Centering prayer is about being silent and receptive before God, usually after reflecting on the next Sunday’s readings from the Lectionary.
Centering prayer is sitting quietly and comfortably with the Lord. Imagine going for a casual walk in the park with a friend, settling together on a bench. Neither of you has much to say: you are sitting with someone you love and who loves you. Then let go of this imaginative scene. Don’t picture anything; sit, loving and being loved. When the mind wanders, be prompted back by a prepared Sacred Word of your choice. Don’t force anything; don’t say anything: this is Centering.
Centering prayer is letting go into deep, waiting. Respond to God’s silence with your silence. Just let God love you as Elijah in the cave, as thunder, lightening, wind and rain have been beating down: he is hearing God’s still, small voice and he is a bit afraid, but he is mostly in awe of the wonder of God’s silence, compassion and mercy. All he can do is offer himself and his total submission to God and receptivity to whatever God has in mind for him: this is Centering.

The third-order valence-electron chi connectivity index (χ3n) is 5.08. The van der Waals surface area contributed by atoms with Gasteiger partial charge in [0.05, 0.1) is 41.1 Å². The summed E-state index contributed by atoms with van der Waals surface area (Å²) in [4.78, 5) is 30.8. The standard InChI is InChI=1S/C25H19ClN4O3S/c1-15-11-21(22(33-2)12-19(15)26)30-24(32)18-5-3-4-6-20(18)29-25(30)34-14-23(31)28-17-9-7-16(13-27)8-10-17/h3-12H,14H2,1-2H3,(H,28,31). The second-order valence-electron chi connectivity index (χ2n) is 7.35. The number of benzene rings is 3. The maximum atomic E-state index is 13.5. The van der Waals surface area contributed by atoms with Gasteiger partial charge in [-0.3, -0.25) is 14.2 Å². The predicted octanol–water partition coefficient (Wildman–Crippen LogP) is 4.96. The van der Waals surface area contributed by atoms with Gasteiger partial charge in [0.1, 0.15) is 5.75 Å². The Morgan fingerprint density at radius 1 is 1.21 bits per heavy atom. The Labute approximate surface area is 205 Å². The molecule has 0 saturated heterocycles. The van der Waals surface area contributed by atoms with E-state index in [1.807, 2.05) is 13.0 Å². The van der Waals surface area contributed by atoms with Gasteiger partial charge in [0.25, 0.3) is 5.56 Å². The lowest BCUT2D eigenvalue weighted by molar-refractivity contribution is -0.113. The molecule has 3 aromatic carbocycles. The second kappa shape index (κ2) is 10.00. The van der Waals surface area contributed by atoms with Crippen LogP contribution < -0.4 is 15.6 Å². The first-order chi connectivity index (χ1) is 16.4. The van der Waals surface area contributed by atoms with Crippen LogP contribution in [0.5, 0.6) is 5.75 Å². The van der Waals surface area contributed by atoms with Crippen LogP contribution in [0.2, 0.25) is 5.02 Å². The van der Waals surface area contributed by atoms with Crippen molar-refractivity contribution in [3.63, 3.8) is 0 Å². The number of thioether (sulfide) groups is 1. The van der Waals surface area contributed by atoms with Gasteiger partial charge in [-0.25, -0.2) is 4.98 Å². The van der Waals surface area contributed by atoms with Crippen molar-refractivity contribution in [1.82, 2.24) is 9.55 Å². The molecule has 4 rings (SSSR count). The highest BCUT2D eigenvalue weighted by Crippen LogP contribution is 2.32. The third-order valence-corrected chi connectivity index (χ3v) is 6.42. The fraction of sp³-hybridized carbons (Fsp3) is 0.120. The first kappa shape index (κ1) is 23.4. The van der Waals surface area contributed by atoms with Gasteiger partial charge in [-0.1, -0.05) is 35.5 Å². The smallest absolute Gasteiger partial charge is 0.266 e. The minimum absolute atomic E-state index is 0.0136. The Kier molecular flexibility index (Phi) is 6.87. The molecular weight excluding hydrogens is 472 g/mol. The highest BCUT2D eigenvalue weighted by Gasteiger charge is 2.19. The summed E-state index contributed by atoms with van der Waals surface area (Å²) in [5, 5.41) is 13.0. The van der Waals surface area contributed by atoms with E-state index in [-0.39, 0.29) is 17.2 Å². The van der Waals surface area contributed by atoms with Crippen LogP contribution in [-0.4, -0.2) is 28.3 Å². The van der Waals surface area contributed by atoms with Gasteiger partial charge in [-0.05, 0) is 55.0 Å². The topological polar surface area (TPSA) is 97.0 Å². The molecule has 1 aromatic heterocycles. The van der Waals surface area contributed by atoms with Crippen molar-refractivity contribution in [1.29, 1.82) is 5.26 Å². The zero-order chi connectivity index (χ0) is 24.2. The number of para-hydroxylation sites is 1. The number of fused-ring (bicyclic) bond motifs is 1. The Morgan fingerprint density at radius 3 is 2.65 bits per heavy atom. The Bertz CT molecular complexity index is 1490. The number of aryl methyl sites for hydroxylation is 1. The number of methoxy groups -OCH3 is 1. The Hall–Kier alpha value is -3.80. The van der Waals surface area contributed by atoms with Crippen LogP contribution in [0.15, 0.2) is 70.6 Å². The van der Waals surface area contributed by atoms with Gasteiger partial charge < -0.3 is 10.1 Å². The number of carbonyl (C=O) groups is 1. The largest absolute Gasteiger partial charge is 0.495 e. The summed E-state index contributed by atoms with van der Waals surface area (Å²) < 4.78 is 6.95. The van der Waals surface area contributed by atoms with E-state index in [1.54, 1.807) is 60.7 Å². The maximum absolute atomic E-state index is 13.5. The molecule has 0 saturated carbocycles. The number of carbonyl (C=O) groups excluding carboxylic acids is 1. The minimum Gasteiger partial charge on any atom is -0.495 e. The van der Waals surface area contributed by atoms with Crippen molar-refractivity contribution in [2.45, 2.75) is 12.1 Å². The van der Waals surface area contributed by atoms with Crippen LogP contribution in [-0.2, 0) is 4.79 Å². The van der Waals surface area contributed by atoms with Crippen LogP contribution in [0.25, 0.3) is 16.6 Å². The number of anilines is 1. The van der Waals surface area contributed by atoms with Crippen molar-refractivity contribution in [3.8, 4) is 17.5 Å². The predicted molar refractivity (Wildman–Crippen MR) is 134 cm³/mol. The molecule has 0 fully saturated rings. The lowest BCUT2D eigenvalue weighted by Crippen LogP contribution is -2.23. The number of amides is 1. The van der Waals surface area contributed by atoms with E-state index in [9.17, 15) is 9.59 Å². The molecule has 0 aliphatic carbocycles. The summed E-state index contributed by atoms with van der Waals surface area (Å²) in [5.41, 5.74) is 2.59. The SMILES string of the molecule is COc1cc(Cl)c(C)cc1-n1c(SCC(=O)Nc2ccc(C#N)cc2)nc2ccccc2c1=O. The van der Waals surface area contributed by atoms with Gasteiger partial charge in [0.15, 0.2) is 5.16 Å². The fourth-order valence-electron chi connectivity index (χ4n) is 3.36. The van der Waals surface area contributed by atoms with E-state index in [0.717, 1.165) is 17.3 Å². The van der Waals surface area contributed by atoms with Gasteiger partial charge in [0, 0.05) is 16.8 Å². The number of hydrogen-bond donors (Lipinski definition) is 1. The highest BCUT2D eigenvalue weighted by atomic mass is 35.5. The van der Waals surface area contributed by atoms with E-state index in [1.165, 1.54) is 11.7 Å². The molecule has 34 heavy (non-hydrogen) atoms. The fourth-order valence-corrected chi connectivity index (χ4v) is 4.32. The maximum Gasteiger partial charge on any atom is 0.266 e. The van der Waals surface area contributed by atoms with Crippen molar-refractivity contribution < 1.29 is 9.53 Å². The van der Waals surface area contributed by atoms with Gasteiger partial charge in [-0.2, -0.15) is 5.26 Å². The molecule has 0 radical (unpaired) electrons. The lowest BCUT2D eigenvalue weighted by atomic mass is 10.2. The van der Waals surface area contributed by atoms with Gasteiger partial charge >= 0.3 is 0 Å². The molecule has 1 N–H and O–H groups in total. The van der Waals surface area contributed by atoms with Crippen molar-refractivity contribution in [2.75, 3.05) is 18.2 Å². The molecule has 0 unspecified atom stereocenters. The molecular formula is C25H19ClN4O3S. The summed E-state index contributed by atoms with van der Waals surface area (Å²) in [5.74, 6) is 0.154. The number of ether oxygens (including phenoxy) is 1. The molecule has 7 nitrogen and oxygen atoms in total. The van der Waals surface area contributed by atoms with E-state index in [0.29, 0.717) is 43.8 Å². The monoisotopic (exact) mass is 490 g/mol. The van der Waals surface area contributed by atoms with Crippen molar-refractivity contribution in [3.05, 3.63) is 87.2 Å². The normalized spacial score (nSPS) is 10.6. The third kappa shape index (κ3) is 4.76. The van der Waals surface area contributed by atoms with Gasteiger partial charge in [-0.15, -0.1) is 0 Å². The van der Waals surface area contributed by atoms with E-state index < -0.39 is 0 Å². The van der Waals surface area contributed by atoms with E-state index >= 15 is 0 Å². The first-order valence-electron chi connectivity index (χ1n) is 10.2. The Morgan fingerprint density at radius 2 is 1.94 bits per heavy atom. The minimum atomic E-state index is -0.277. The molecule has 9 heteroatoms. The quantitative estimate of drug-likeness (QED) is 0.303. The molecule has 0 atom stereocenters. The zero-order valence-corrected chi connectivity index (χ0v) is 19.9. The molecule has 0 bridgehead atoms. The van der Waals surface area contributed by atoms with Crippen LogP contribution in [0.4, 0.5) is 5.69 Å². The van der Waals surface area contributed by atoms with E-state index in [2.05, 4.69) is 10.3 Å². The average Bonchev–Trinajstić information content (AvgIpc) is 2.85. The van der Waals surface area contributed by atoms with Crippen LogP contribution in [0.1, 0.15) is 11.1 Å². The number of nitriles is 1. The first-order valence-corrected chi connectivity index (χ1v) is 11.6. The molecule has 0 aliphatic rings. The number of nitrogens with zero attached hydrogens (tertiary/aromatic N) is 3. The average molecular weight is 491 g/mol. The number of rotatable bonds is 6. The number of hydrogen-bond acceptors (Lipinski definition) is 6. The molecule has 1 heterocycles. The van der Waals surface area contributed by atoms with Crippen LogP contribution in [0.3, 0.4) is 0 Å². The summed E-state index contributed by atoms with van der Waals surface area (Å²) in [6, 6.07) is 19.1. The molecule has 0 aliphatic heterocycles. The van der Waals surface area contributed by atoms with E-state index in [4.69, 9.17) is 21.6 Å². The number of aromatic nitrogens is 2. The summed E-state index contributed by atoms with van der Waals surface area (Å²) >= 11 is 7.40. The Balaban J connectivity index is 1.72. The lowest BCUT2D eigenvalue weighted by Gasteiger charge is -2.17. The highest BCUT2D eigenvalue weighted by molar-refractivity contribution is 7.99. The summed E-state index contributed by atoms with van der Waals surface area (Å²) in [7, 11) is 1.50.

Centering Prayer is a receptive practice. Thomas Keating’s ‘Open Mind Open Heart’ is the usual reference text for best practice. You may also be interested in the concentrative practice of a mantra, in the school of John Main and the World Community of Christian Meditation.
To find out more, you are welcome to join us on Thursdays 10.30am to 11.30am during Advent and Lent at St James’ Priory Bristol, or outside these seasons, at the same time and day, by joining the person with the half-hour timer at the back of the Church.